Thanksgiving Day, as marked on our calendars, presents us with a reminder of the importance of giving thanks, especially in community settings of family, friends and associates. But giving thanks to one another and to God is best done every day of the year. The advantage of having a day singled out for Thanksgiving is that we all are reminded at the same time, encouraging communal participation by all those who are aware of the annual holiday celebration. Though we do not need a calendar as a prompt for giving thanks on a daily basis, we can help ourselves develop a strong habit of thankfulness by setting a time, and perhaps a usual place, when we pause and consider some of the most recent causes for gratitude that come to mind.
Who of us does not like receiving and giving thanks when there is a cause? If we reflect on every-day realities, such as creation that surrounds us and some of the conscious choices we have made, there are many, many possibilities for thankfulness. All kinds of favors abound in ordinary life: people we know, the benefits of human civilization, natural and man-made objects that are useful to us, and many other realities that we can acknowledge as gifts and benefits.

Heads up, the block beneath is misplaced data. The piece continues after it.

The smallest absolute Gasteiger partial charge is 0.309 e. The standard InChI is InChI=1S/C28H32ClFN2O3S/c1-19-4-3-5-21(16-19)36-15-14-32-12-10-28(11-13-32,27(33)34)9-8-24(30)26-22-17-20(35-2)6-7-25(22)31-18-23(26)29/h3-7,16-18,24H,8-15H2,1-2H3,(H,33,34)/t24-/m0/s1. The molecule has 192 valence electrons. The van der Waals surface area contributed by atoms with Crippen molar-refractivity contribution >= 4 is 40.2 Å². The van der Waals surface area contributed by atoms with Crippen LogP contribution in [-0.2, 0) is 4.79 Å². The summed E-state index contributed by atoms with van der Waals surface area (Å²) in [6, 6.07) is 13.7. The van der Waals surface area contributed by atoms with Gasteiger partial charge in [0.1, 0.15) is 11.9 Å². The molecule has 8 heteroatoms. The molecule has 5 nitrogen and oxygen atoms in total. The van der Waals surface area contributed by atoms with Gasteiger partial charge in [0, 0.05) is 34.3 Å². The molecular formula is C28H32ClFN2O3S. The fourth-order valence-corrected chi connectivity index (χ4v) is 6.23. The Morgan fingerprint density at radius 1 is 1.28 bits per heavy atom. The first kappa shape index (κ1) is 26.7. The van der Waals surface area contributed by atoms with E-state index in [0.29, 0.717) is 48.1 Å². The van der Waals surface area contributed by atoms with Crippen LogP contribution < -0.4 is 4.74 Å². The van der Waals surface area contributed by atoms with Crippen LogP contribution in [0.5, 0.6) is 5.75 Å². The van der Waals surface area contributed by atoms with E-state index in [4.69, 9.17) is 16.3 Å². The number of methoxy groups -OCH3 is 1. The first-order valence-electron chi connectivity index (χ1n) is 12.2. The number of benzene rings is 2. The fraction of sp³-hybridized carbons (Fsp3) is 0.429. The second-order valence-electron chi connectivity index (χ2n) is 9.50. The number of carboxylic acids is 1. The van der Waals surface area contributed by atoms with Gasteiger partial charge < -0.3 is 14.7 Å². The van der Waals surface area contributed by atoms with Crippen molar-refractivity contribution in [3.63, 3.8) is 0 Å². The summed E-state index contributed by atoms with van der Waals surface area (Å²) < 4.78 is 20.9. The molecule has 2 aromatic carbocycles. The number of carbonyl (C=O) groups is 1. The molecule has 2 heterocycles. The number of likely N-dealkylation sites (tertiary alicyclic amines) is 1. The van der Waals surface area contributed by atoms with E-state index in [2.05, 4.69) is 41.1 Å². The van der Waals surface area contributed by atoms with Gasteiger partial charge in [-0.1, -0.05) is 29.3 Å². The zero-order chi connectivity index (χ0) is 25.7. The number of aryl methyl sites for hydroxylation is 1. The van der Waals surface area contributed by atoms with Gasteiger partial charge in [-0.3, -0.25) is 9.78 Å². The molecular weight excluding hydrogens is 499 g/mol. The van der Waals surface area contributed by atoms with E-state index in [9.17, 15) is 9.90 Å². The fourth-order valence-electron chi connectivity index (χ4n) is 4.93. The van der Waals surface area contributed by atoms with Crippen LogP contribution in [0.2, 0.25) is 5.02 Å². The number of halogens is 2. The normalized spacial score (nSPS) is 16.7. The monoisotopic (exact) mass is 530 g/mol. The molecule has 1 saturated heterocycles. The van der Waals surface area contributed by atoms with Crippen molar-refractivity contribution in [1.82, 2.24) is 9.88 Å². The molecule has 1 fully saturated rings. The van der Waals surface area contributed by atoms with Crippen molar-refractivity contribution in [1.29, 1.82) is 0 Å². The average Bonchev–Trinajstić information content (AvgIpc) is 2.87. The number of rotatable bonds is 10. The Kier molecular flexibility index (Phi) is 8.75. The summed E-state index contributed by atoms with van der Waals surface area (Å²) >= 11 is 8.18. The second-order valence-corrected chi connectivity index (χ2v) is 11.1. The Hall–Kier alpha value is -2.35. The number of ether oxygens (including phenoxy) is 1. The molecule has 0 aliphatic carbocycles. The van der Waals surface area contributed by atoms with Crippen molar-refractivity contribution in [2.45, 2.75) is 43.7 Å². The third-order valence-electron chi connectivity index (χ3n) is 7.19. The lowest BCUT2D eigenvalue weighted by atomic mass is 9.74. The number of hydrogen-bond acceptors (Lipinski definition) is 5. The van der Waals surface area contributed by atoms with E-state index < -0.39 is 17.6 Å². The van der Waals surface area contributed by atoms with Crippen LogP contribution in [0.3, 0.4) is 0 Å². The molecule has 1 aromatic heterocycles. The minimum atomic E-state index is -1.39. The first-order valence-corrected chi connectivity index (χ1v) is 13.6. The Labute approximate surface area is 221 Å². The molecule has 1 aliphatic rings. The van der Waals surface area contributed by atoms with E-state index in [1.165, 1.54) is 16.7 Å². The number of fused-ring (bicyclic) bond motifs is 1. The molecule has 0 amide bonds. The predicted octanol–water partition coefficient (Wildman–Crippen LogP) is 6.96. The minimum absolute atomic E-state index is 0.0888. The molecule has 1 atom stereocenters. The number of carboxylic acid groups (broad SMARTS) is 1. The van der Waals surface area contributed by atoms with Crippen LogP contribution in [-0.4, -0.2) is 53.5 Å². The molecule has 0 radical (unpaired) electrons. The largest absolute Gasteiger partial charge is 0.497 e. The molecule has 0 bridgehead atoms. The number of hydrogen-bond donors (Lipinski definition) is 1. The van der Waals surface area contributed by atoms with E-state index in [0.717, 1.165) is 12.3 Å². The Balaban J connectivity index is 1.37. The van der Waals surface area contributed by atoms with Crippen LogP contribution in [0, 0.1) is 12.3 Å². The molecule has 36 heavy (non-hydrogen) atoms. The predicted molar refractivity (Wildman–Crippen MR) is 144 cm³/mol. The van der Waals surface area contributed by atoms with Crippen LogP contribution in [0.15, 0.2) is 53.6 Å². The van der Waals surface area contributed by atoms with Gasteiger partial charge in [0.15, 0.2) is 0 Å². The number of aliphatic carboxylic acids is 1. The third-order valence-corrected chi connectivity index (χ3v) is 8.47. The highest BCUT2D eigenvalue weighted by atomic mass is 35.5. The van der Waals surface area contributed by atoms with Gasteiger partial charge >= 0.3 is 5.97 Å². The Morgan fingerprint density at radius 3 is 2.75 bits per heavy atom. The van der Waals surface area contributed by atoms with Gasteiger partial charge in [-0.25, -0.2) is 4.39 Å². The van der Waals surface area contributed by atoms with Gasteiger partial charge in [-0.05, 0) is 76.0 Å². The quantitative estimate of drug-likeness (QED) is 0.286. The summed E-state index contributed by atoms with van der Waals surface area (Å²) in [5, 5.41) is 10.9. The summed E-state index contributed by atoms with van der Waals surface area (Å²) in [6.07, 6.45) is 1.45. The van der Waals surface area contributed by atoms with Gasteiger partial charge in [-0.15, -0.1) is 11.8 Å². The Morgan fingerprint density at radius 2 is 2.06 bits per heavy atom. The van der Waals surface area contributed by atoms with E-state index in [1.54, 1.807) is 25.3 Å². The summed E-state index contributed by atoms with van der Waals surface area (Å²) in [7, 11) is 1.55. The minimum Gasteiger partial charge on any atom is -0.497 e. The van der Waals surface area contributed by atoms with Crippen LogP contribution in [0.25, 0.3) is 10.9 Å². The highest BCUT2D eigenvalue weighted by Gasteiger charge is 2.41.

Giving thanks to God and to people can be a joyful exercise that fulfills a human need in us and a concomitant power for good that can be satisfied with relative ease. What does it cost to give thanks? Not a bit; and we all benefit from doing so.
We can even change some difficult or conflicted situations by consciously and creatively seeking in them some honest causes for giving thanks. We can at least try to transform our own suffering from merely enduring pain to that of realistic acceptance of what we cannot immediately heal or resolve. Seeking to place our troubled circumstances within a larger framework that includes our purpose in life permits an interior state of peace and even joy. Prayer certainly helps, for nothing can of itself separate us from love, the deepest source of gratitude.
After Thanksgiving, we can keep on giving thanks.
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Power Down, Power Up